ETHOLOGICAL ANALYSIS RELATED TO THE PROCEDURE OF WEARING OR NOT THE TEETH OF PIGLETS IN MATERNITY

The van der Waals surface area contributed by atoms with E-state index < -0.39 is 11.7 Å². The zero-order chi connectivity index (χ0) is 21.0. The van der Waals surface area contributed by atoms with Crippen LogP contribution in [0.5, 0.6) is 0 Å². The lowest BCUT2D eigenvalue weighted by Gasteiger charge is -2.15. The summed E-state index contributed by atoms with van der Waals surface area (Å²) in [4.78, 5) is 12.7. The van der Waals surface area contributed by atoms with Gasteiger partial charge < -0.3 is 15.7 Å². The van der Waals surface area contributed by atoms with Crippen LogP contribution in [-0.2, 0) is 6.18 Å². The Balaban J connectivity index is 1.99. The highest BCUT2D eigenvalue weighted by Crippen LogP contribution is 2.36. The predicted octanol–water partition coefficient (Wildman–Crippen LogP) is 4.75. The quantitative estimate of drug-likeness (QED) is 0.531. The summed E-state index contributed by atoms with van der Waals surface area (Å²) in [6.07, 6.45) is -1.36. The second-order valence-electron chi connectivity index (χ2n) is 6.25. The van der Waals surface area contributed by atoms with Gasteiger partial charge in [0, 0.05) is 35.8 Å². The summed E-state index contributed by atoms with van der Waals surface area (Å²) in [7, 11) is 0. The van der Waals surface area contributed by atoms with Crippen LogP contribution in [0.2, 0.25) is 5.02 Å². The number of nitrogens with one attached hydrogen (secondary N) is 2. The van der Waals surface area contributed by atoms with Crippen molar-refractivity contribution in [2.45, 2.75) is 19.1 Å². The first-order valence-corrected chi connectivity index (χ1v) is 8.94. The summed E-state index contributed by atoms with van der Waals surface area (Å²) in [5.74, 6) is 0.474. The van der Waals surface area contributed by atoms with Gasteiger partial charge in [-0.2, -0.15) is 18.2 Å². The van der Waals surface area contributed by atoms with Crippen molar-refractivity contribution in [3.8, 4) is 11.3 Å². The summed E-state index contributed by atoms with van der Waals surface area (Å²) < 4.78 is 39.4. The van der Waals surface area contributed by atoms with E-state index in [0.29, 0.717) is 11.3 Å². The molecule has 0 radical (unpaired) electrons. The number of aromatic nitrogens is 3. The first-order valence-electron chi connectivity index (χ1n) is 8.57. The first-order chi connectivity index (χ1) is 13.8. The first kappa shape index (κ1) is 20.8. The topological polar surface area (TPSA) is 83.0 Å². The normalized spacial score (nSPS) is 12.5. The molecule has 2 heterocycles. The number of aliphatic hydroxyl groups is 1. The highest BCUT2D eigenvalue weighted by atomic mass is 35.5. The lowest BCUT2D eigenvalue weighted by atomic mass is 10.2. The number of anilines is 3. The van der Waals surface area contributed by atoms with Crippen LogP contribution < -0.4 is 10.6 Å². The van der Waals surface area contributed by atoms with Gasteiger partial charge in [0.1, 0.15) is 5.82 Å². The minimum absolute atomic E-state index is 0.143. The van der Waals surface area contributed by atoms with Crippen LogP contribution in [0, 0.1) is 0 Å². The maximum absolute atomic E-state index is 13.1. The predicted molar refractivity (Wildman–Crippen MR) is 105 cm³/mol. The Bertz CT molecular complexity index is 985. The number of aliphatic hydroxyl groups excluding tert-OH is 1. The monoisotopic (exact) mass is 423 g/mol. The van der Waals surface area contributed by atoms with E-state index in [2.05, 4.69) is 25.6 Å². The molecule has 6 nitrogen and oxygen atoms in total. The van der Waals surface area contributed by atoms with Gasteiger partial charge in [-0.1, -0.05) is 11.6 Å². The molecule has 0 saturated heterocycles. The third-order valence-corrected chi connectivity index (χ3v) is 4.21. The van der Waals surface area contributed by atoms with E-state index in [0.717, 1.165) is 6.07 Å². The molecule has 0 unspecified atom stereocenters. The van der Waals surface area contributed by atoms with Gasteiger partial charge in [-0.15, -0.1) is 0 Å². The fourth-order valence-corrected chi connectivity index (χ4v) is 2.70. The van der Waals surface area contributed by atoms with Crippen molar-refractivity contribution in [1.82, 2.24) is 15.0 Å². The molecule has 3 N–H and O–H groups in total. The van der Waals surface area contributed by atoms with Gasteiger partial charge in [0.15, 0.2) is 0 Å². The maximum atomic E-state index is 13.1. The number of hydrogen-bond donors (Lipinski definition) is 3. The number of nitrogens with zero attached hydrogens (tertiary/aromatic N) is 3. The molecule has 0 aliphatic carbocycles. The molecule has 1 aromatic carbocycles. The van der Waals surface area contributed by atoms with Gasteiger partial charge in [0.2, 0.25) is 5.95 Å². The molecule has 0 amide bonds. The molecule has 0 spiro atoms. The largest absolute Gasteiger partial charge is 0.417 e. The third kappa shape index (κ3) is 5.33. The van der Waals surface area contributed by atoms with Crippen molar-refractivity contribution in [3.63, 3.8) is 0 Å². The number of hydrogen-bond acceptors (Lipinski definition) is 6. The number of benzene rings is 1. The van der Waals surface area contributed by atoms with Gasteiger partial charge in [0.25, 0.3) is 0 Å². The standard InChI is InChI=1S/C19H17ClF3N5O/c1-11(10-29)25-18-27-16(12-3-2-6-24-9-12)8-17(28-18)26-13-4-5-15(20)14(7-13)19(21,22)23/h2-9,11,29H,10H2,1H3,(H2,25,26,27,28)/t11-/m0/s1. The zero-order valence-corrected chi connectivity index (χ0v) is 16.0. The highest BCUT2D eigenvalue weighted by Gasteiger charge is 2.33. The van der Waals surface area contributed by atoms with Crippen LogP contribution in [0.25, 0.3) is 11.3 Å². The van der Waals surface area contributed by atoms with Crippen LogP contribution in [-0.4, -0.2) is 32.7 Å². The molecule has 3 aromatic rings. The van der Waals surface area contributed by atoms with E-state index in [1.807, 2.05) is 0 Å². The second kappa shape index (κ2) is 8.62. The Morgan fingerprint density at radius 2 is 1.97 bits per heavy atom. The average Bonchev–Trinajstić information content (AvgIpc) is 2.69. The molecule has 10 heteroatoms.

Abstract The objective of this study was to evaluate the behavior of piglets and sows regarding the treatment of wearing or not the teeth of the piglets. Sixty-seven swine matrices and 827 piglets were used. The experiment was performed in three locations and the behavioral data was obtained from the ethogram, in the directed form. Piglets were observed every ten minutes for four hours, three times a week. The data were analyzed in a completely randomized design with repeated measures in time. The mixed model was used with the fixed treatment effect, shift, period and their interactions, and the random batch effect using the MIXED procedure of SAS (2008). Fifteen structures of variance and covariance were tested, choosing the one that presented the lowest value for the Akaike Information Criterion (AIC). No significant effects were found for the agonistic, stereotyped, playful, and exploratory behavior in relation to the treatments as well as for the whole period evaluated (P>0.05). Significant effects were identified on the suckling behavior, comparing the treatments (P≤0.05). No significant effects were found for the dietary behavior of the matrices (P>0.05). The study differed from drinking for the period evaluated (P≤0.05). Permanence or not of the piglets' teeth can affect important behaviors such as suckling, which is responsible for the efficient weight gain. The wear of the teeth may be unnecessary due to the injuries caused as a result of the mismanagement of this practice. More studies on this theme, seeking further elucidations, are necessary